Mr Rees-Mogg said the latest official figures showing the UK economy shrank by 0.3 per cent in August was only “a small amount in a very large economy”.
The cabinet minister insisted that pension funds “aren’t at risk” – despite the pound falling again on Tuesday after the Bank of England governor warned its emergency plan aimed at protecting pensions would end on Friday.
Mr Rees-Mogg admitted his own mortgage payments had gone up in recent weeks. “Yes, mine has gone up,” he told Sky News. “Mortgage rates have gone up for everybody.”
But the business secretary that “there are bits of [the economy] in a good state” – highlighting low unemployment. “I think the economy has some good points and some areas of difficulty.”
Mr Rees-Mogg added: “There is a problem with inflation, and the difficulty with inflation is that monetary policy has to tighten, and if you tighten monetary policy it leads to higher mortgages and rates of interest for businesses. And that is never easy.”
The senior minister refused to get drawn into speculation about whether the Bank of England should extend its emergency bond-buying programme beyond the end of the week.
Asked if he had confidence in Andrew Bailey, Mr Rees-Mogg said: “Yes, of course … I’m not going to criticise the Bank of England or the Governor. It is not for me to speculate on what the Bank of England is doing.”
The Bank intervened for the second time in as many days on Tuesday to prevent “fire sales” of pension fund assets, as traders continue to dump government bonds in the wake of chancellor Kwasi Kwarteng’s mini-budget.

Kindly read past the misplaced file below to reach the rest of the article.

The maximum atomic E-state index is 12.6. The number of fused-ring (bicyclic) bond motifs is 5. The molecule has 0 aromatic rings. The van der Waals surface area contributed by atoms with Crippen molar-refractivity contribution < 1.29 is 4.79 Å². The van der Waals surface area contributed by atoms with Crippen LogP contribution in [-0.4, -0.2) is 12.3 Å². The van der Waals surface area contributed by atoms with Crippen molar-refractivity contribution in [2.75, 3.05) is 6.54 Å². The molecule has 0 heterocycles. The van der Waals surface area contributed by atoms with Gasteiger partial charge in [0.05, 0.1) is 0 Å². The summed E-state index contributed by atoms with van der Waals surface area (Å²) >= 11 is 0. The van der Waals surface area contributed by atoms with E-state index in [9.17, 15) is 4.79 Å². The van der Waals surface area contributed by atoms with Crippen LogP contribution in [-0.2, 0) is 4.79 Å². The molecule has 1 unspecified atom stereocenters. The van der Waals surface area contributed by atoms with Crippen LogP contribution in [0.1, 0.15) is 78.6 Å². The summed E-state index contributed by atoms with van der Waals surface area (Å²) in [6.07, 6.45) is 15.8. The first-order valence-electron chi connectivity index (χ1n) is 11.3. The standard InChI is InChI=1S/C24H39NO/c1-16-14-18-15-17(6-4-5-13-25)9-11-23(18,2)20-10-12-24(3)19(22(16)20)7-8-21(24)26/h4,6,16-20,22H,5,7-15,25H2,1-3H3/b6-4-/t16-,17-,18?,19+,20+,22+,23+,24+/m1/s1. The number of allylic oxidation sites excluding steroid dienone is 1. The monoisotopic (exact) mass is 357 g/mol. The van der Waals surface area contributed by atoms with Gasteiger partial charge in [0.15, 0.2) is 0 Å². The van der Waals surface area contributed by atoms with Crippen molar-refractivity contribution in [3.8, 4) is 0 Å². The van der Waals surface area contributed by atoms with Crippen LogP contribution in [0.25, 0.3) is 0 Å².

Speaking in Washington DC on Tuesday night, Mr Bailey warned there could be no further extension beyond the end of the week.
“My message to the (pension) funds involved – you’ve got three days left now. You have got to get this done,” he said. “Part of the essence of a financial stability intervention is that it is clearly temporary.”
The Pensions and Lifetime Savings Association (PLSA) warned against ending it “too soon” – suggesting the Bank should continue its emergency bond-buying scheme until the end of October or beyond.
Former pensions minister Steve Webb also said Mr Bailey may have to continue to scheme beyond 14 October help. “It’s perfectly possible, although a lot has been done, that more help will be needed from the Bank on Friday,” he told BBC Radio 4’s The World Tonight.
Grilled on about the need for emergency action after the mini-Budget, Mr Rees-Mogg told LBC: “It is not abnormal for the Bank of England when a particular event take place that happens faster than is anticipated, or wasn’t anticipated.”
Liz Truss faces MPs on Wednesday for the first time since chancellor Mr Kwarteng’s £43bn mini-Budget tax giveaway unleashed chaos in the financial markets.
Senior Tory MP Mel Stride, chair of the Treasury select committee, suggested Ms Truss and Mr Kwarteng may have to U-turn on some of their tax cuts to win the support of MPs
Mr Stride told the BBC that “rowing back” on tax cuts “has to be on the table”. He told BBC Radio 4’s PM programme that if the choice became a fiscal plan which the markets “are just not going to buy” or U-turning on tax cuts, the chancellor had to be “brave”.
A senior No 10 official told The Independent that staffers have been tasked with re-examining measures unveiled in mini-Budget to see if changes or U-turns might be required.
The official said that staff “have been told to go through the measures and the OBR’s working line by line”.